thanksgiving, with no turkey, and no picture of the meal

I don’t have a picture of our Thanksgiving dinner.

I guess we were too distracted by our guests: I forgot to snap the first course, and then, although I remembered to photograph the second, I forgot there isn’t quite enough light in the dining area we use for special occasions: Even with the light raised, the pictures came out blurry,

I do however have this image above, of one of the best parts of this dinner, a very simple sweet potato gratin, and I’ll use the lack of others as an excuse to upload more before pix than I usually do.

The potatoes were probably as close to anything that is conventionally served on this holiday, although they were very spicy. Otherwise, there were no marshmallows, there was no turkey, no stuffing, no gravy, no cranberry sauce, no celery sticks, no mashed potatoes, no butter rolls, no creamed onions, no Brussels sprouts, no pumpkin pie, and no Republicans.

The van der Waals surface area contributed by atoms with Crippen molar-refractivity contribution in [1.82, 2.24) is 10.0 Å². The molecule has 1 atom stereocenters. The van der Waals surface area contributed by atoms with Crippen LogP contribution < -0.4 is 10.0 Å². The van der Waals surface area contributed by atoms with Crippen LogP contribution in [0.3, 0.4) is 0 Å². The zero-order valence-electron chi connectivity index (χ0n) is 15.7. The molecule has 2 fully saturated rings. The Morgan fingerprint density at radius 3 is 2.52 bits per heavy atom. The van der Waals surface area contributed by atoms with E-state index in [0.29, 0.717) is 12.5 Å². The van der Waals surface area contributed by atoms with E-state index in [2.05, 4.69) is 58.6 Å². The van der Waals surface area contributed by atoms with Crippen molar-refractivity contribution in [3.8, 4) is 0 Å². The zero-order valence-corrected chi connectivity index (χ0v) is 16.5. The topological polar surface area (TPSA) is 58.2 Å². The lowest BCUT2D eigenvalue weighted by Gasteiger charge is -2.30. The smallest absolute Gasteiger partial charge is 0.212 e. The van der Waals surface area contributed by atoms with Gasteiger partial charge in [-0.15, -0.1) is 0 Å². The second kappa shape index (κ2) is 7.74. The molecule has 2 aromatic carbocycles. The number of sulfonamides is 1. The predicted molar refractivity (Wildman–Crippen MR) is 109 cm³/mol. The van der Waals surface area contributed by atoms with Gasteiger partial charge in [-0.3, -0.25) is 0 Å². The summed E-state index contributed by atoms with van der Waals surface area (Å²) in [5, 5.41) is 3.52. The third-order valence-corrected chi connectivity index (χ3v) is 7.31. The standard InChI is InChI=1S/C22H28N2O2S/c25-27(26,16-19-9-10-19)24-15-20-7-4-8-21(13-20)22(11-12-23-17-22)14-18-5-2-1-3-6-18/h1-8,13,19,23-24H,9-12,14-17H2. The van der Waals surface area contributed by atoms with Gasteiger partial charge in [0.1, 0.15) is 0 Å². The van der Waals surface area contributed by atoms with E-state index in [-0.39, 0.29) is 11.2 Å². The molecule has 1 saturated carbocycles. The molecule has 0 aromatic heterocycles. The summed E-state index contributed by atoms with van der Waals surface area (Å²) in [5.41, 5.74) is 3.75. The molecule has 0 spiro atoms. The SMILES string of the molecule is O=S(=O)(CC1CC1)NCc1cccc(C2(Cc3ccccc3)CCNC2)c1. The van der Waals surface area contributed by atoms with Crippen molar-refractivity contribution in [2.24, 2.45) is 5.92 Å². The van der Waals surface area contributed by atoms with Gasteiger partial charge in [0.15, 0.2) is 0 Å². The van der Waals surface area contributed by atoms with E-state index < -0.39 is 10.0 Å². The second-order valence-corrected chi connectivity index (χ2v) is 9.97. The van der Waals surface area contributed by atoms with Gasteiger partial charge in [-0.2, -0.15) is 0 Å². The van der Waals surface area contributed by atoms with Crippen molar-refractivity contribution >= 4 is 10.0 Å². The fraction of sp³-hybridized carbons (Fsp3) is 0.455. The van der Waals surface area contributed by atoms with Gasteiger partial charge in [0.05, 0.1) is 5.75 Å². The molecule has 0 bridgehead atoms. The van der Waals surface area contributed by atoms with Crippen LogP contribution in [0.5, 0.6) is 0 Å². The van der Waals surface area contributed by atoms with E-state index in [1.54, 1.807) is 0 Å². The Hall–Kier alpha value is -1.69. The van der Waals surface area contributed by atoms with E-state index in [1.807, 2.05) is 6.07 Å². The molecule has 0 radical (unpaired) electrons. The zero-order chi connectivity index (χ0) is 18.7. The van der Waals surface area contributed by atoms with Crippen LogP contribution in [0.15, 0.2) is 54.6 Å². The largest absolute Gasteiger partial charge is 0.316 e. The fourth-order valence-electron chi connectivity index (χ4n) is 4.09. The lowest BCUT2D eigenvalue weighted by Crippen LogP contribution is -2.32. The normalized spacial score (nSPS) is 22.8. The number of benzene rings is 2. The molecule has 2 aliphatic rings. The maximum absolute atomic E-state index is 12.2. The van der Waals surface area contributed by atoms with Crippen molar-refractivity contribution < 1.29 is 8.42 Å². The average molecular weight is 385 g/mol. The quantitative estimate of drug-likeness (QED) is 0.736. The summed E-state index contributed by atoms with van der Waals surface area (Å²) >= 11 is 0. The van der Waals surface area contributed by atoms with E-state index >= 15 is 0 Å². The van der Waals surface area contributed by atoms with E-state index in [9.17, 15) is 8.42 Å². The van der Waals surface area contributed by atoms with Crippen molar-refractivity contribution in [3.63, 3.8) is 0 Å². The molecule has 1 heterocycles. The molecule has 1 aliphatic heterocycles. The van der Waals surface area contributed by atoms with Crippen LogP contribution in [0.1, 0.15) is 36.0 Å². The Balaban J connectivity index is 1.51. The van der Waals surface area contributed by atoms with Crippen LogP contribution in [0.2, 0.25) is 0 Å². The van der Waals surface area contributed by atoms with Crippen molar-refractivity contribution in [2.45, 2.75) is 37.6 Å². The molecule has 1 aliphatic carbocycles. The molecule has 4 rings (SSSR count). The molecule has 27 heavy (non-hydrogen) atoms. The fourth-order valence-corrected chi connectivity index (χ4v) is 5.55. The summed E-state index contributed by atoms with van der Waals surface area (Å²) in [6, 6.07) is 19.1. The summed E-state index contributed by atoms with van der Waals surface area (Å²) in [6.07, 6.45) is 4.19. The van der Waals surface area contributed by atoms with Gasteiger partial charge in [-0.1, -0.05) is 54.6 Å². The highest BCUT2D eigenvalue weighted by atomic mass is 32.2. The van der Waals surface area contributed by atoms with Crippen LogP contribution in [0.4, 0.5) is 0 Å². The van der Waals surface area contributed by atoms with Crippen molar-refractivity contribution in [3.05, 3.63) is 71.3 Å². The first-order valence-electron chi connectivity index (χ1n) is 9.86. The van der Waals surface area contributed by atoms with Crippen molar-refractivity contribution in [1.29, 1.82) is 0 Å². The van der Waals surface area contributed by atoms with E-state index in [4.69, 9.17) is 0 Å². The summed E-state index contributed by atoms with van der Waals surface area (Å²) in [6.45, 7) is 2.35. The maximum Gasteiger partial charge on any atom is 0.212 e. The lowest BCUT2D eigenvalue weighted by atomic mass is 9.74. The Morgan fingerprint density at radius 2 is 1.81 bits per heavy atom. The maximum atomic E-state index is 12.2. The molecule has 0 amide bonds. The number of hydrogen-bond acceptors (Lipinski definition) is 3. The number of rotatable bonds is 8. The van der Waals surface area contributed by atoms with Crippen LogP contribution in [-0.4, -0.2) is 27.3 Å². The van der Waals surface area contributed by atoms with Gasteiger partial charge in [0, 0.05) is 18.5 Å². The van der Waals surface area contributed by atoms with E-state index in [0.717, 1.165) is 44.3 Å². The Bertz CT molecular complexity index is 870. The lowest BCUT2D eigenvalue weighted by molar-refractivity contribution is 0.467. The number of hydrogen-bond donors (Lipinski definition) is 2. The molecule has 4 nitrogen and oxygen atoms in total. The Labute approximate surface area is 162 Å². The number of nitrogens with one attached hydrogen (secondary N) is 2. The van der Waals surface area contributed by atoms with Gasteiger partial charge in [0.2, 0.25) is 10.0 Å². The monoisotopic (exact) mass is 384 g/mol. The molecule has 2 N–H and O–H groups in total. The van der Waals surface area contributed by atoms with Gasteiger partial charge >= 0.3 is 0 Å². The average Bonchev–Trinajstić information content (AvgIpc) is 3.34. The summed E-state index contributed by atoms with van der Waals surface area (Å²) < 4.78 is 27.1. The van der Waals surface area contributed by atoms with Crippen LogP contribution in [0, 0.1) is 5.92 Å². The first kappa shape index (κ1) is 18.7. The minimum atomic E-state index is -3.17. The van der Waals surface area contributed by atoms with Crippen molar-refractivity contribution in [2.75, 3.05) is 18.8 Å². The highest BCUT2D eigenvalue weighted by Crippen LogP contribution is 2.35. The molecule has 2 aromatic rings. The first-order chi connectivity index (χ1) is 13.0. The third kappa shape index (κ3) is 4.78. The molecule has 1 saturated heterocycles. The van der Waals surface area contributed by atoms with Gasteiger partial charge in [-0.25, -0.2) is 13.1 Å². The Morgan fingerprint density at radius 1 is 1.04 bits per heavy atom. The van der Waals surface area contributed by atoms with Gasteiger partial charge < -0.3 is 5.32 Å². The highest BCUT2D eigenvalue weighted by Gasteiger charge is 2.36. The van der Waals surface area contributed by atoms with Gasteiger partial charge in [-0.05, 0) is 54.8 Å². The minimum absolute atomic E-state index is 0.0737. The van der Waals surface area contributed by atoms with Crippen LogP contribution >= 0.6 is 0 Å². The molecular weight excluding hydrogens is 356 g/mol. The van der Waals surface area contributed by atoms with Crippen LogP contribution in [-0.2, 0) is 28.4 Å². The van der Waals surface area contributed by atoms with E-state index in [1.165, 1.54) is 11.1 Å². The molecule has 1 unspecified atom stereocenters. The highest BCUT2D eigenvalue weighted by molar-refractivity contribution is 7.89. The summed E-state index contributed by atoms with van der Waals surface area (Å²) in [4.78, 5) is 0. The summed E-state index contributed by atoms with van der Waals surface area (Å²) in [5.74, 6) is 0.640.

What was shared on this Thanksgiving were smoked Atlantic mackerel with a Columbia County crème frâiche and Suffolk County fresh horseradish root mayonnaise, seared Hudson Valley duck breasts, spicy chutney of Ulster County quince fruit, helpings of Dutchess County sweet potatoes in a chipotle au gratin, Delaware Valley collards, and, for dessert, a 23rd Street pecan pie

The mid-afternoon meal began with smoked fish.

  • four 3-ounce servings of Ducktrap River of Maine‘s ‘smoked peppered’ wild mackerel fillets from Chelsea’s Whole Foods Market, served drizzled with with a little excellent Frankies 457 Sicilian olive oil, and accompanied by dollops of local Ronnybrook Farms crème fraîche that had been mixed with a generous amount of grated Holy Schmitt’s local homemade fresh horseradish, both some zest and juice from an organic Whole Foods Market lemon, sea salt, freshly-ground black pepper, a bit of a finely-chopped grenada verde pepper from Eckerton Hill Farm, and some chopped fresh dill from Stokes Farm